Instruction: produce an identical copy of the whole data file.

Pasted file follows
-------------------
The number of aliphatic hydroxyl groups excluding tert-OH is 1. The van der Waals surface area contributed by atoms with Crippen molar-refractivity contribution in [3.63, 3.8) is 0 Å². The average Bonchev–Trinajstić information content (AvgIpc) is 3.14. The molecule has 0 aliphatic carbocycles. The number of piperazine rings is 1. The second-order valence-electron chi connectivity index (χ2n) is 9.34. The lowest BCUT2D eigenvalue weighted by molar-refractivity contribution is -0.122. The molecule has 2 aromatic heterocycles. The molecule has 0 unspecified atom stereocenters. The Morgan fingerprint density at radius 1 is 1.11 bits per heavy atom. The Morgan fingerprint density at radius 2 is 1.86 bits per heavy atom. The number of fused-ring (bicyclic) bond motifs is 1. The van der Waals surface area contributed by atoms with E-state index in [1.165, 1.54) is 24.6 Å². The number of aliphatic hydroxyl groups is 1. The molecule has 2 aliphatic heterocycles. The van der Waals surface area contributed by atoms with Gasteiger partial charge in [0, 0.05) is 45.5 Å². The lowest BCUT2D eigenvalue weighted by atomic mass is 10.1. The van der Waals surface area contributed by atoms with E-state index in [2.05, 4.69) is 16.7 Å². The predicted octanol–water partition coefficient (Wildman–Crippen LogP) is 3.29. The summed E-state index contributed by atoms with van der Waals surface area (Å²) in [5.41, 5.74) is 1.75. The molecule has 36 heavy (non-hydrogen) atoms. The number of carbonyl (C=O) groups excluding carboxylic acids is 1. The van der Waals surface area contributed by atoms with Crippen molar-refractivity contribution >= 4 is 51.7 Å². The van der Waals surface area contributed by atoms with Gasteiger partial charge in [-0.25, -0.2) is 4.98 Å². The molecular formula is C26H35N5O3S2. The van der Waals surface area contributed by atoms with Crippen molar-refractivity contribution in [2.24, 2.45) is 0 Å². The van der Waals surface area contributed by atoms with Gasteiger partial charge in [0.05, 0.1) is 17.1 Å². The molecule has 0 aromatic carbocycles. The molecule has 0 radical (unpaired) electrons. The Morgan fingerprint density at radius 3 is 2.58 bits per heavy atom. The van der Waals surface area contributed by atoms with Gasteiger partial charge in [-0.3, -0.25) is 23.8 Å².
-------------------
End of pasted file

The number of aliphatic hydroxyl groups excluding tert-OH is 1. The van der Waals surface area contributed by atoms with Crippen molar-refractivity contribution in [3.63, 3.8) is 0 Å². The average Bonchev–Trinajstić information content (AvgIpc) is 3.14. The molecule has 0 aliphatic carbocycles. The number of piperazine rings is 1. The second-order valence-electron chi connectivity index (χ2n) is 9.34. The lowest BCUT2D eigenvalue weighted by molar-refractivity contribution is -0.122. The molecule has 2 aromatic heterocycles. The molecule has 0 unspecified atom stereocenters. The Morgan fingerprint density at radius 1 is 1.11 bits per heavy atom. The Morgan fingerprint density at radius 2 is 1.86 bits per heavy atom. The number of fused-ring (bicyclic) bond motifs is 1. The van der Waals surface area contributed by atoms with E-state index in [1.165, 1.54) is 24.6 Å². The number of aliphatic hydroxyl groups is 1. The molecule has 2 aliphatic heterocycles. The van der Waals surface area contributed by atoms with Gasteiger partial charge in [0, 0.05) is 45.5 Å². The lowest BCUT2D eigenvalue weighted by atomic mass is 10.1. The van der Waals surface area contributed by atoms with E-state index in [2.05, 4.69) is 16.7 Å². The predicted octanol–water partition coefficient (Wildman–Crippen LogP) is 3.29. The summed E-state index contributed by atoms with van der Waals surface area (Å²) in [5.41, 5.74) is 1.75. The molecule has 36 heavy (non-hydrogen) atoms. The number of carbonyl (C=O) groups excluding carboxylic acids is 1. The van der Waals surface area contributed by atoms with Crippen molar-refractivity contribution >= 4 is 51.7 Å². The van der Waals surface area contributed by atoms with Gasteiger partial charge in [-0.25, -0.2) is 4.98 Å². The molecular formula is C26H35N5O3S2. The van der Waals surface area contributed by atoms with Crippen molar-refractivity contribution in [2.24, 2.45) is 0 Å². The van der Waals surface area contributed by atoms with Gasteiger partial charge in [0.05, 0.1) is 17.1 Å². The molecule has 0 aromatic carbocycles. The molecule has 0 radical (unpaired) electrons. The Morgan fingerprint density at radius 3 is 2.58 bits per heavy atom. The van der Waals surface area contributed by atoms with Gasteiger partial charge in [-0.3, -0.25) is 23.8 Å².